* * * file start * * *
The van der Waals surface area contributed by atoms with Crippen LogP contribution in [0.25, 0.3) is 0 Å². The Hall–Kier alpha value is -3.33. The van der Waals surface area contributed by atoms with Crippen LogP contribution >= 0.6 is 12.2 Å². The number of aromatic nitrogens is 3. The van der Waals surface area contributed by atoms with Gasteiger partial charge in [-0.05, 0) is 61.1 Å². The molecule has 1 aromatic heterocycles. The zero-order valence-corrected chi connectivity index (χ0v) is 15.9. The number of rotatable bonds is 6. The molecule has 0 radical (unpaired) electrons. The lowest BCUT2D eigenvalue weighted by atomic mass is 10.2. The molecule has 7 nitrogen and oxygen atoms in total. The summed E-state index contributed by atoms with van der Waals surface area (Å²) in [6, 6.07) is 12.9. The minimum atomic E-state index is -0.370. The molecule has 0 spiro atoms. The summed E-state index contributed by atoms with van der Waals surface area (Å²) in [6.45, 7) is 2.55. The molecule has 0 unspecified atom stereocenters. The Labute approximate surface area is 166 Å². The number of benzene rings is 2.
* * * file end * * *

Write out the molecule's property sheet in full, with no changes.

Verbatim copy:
The van der Waals surface area contributed by atoms with Crippen LogP contribution in [0.25, 0.3) is 0 Å². The Hall–Kier alpha value is -3.33. The van der Waals surface area contributed by atoms with Crippen LogP contribution >= 0.6 is 12.2 Å². The number of aromatic nitrogens is 3. The van der Waals surface area contributed by atoms with Gasteiger partial charge in [-0.05, 0) is 61.1 Å². The molecule has 1 aromatic heterocycles. The zero-order valence-corrected chi connectivity index (χ0v) is 15.9. The number of rotatable bonds is 6. The molecule has 0 radical (unpaired) electrons. The lowest BCUT2D eigenvalue weighted by atomic mass is 10.2. The molecule has 7 nitrogen and oxygen atoms in total. The summed E-state index contributed by atoms with van der Waals surface area (Å²) in [6, 6.07) is 12.9. The minimum atomic E-state index is -0.370. The molecule has 0 spiro atoms. The summed E-state index contributed by atoms with van der Waals surface area (Å²) in [6.45, 7) is 2.55. The molecule has 0 unspecified atom stereocenters. The Labute approximate surface area is 166 Å². The number of benzene rings is 2.